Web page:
Bait Movie Review
Cast & Crew
Director : Antonine Fuqua
Director Anthony Fuqua doesn't seem terribly interested in the plot of "Bait," a impotent "Enemy of the State" knock-off that reeks of a sloppy re-write designed to accommodate the comedy stylings of Jamie Foxx in the Will Smith-type role.
Fuqua's main focus is turning the picture into a resume-builder and he spends the whole two hours showing off his technique. Dripping with visual flair overkill, the chase scenes, stunts and explosions get the deluxe treatment. A 30-second sex scene is shot from about 20 angles. Even a throwaway speech Foxx gives about missing his father (it's just a line to get his ex-girlfriend in the sack) is filmed with four or five cameras -- one of them restlessly circling him as he mock-emotes -- and edited with slow-motion effects and multiple fade-ins and fade-outs.
"Lookie what I can do!" Fuqua seems to be saying, much as he did in "The Replacement Killers," Chow Yun-Fat's Hong-Kong-style American debut. "Please don't send me back to making music videos!"
All this style wouldn't seem quite so absurd if it were employed in a movie that had something else going for it. But "Bait" is an unduly dramatic, gimmicky movie, played out by second-tier actors chosen as being "close enough" to the actors Fuqua obviously wished he could afford.
Foxx (first choice Will Smith) is a small-time crook pinched for stealing prawns ("Not shrimp baby, prawns!") who shares a holding cell with a suspect in a daring $42 million gold heist at the Manhattan Federal Reserve. The suspect dies in custody, but not before giving Foxx a cryptic message about where he hid the gold from a sociopathic partner he double-crossed.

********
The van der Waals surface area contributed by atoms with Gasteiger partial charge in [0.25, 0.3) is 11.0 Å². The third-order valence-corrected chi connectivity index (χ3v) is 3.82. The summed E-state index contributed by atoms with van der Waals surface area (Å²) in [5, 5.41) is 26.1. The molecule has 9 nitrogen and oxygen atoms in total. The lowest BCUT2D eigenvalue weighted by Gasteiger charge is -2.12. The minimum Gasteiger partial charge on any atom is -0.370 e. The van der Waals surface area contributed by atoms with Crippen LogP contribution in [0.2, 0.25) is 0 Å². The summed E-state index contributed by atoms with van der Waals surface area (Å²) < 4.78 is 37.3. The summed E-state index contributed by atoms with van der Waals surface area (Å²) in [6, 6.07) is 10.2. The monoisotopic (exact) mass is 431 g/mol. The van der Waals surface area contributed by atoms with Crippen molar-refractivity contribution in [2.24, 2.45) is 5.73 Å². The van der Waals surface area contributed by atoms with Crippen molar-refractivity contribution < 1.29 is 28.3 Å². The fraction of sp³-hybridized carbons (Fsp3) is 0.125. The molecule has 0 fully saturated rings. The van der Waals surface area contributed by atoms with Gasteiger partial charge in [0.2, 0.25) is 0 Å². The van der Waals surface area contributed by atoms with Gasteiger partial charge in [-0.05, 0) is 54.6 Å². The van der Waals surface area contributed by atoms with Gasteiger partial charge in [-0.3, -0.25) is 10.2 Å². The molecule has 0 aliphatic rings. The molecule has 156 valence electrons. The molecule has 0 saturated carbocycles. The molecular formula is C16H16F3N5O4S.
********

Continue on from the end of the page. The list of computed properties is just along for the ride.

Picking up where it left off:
So an obstinate Treasury Department cop (a stoic David Morse) arranges to have Foxx surgically implanted with an "experimental" tracking device (without our hero's knowledge), then puts him out on the street, hoping he'll be found by the creepy-calm and ultra-violent mastermind behind the Reserve break-in (played by Doug Hutchison, the psycho prison guard in "The Green Mile," doing his very best to channel John Malkovich).
A team of about a dozen agents then watch Foxx go about his business (mostly trying to get his girlfriend back) on a multi-million dollar satellite system in a huge steel room with lots of video monitors, waiting for Hutchison to show up so they can bust him.
It's clear from the way Foxx's wisecracks are crowbarred into the script that "Bait" began life as some kind of conspiracy action-thriller that wouldn't have been very good anyway. But while Foxx might be capable of playing an appealing action-comedy hero (if he would stop with the sitcomy delivery and shave that ridiculous chin-strap facial hair), Fuqua is too busy showing off to waste his time on something as frivolous as characters or actors.
When Hutchison does show up, kidnapping Foxx's girlfriend (Kimberly Elise) and their toddler son, it's little more than a set-up for a count-down-to-explosion finale, timed by the ubiquitous digital read-out on a very big bomb.
"Bait" may look like a million bucks, but beneath the surface it's 100-percent pure hokum.
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